Gurley, Nebraska - Harvest is all about the people. It's about the people you harvest for, the people who provide you with your fuel, the bar/grill in the small town that cooks you supper every night, and the people on the other harvest crews that you get to mingle with at the end of the night. The people are what make the harvest what is it... addictive and unforgettable.

Here in Gurley, the harvest spirit is tangible. The campground is loaded with harvest crew trailers, combine trailers, service trucks and semis. The best part is that we all know each other, so we are just one, big harvest family. Being a harvester is a very misunderstood profession. People just can't understand why we would want to load up our super expensive equipment on trailers, pack up a camper and haul it all across the country to cut wheat only to load it all back up in a week to do it again in a different town. It sounds crazy, and we all know it does.

Tribune/Sharon Springs, Kansas - On July 3, Mother Nature put on quite the show for us. We had just moved to our last field of the job. It looked like we may get some rain, but we didn't know if it would be a slight delay or shut us down completely. The crew gave it their best shot and stayed in the field until the rain drove them out. In the end the storm won. We ended up having to wait the majority of the next day for the moisture in the grain to drop to be able to cut.

For those of you who haven't witnessed a prairie storm or who just like weather, these photos are for you! They show the progression of how things went down. It was truly an amazing sight to watch it all unfold.  

[caption id="" align="alignnone" width="1024"]High Plains Harvesting (Photo Credit: Laura) The rain was still off in the distance and didn't look to be a very deep line. (Photo Credit: Laura Haffner)[/caption]

Garden City, Kansas - My oh my... the days certainly run into each other, and the weeks are gone before you know it! We left home four weeks ago this past Sunday (7/2). Seems like a whirlwind of events since we pulled away from the driveway as Taylor and Jenna were waving goodbye. 
[caption id="" align="alignnone" width="768"]Z Crew: Because it's what harvesters do! Because it's what harvesters do! (Photo credit: Nancy Eberts)[/caption]So, let's have an update.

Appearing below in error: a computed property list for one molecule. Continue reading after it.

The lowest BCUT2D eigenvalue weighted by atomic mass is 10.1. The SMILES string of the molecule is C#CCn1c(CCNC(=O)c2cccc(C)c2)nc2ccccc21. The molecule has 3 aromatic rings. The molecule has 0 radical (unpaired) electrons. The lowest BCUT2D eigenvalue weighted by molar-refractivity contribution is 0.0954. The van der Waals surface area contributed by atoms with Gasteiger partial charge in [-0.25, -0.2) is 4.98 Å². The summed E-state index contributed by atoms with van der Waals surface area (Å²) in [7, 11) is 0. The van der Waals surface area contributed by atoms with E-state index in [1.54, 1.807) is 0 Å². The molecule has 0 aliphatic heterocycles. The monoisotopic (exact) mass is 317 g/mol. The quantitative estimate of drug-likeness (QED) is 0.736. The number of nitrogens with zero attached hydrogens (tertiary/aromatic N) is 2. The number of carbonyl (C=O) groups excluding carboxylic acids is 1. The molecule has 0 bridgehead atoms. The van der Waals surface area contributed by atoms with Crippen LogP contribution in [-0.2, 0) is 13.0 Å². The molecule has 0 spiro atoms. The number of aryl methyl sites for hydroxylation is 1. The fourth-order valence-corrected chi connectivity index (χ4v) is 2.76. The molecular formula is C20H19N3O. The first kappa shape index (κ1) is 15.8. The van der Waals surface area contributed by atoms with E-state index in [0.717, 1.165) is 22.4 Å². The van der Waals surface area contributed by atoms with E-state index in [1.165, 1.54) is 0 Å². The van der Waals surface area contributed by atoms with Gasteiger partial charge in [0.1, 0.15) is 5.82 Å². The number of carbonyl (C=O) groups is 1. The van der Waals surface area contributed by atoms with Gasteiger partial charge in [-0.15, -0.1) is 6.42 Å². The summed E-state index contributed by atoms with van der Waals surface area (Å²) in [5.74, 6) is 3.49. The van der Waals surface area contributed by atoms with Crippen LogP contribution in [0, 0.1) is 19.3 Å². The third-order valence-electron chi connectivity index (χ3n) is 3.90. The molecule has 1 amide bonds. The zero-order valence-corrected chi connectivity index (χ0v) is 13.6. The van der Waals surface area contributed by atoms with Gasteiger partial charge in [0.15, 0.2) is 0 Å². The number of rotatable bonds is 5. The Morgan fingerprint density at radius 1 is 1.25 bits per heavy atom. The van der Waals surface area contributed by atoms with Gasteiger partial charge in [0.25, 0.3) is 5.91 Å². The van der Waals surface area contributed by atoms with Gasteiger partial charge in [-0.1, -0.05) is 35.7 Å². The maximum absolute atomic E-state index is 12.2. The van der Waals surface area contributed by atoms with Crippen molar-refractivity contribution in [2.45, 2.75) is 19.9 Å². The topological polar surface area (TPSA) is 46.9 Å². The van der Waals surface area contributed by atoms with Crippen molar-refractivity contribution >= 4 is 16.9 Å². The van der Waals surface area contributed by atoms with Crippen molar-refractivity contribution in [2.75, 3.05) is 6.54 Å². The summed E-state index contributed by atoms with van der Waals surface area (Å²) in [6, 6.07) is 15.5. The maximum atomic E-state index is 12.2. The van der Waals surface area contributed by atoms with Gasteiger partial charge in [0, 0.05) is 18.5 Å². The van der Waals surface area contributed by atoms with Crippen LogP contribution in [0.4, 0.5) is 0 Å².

Dodge City, Kansas - Once the harvest stops in Kansas have all been completed, the rest of harvest becomes a blur. I was thinking today how far we have come as a crew. I say this in the sense of a rhythm - a groove that a crew gets into. Everyone gets acclimated to how everyone else works, and things just go smoother. The farmers in Texas versus the farmers in Nebraska see two different crews.

We were able to finish up in Dodge, and we will be heading to our fifth stop on the harvest run - Sidney, Nebraska. We brought one of two combines up here today, and the wheat is still a bit green along with the inch of rain the area received this afternoon (07/03). The wheat we cut in Dodge ran anywhere from 60-100 bushels per acre, and the test weight averaged 60 pounds.

That being said, Farmer Chris here in Dodge City bid Anderson Harvesting off with an awesome barbecue for a job well done. There were hamburgers, brats, brownies... you name it. Farmer Chris' wife, Eileena, made some of the most delicious potato salad I have ever had in my life, and the evening was full of laughter and conversation.

Extreme Southeast Colorado - I have to admit. We entered my favorite part of the season as far as the travel route goes.  We are here on the High Plains. It's not that I don't like the other places we go. That's far from it. Each place has something unique and special to offer. It's just that this is HOME. The later part of my growing-up years happened here, as did some of my adult life. Ryan still has to hear about how he took me away from southwest Kansas when we got married, which I'm sure he really appreciates. My heart will always be where my family is, but the High Plains will always have a piece of my heart. In fact, I may be willing to move my heart back if anyone is willing to donate a nice little farmstead to my cause.

Enough gushing.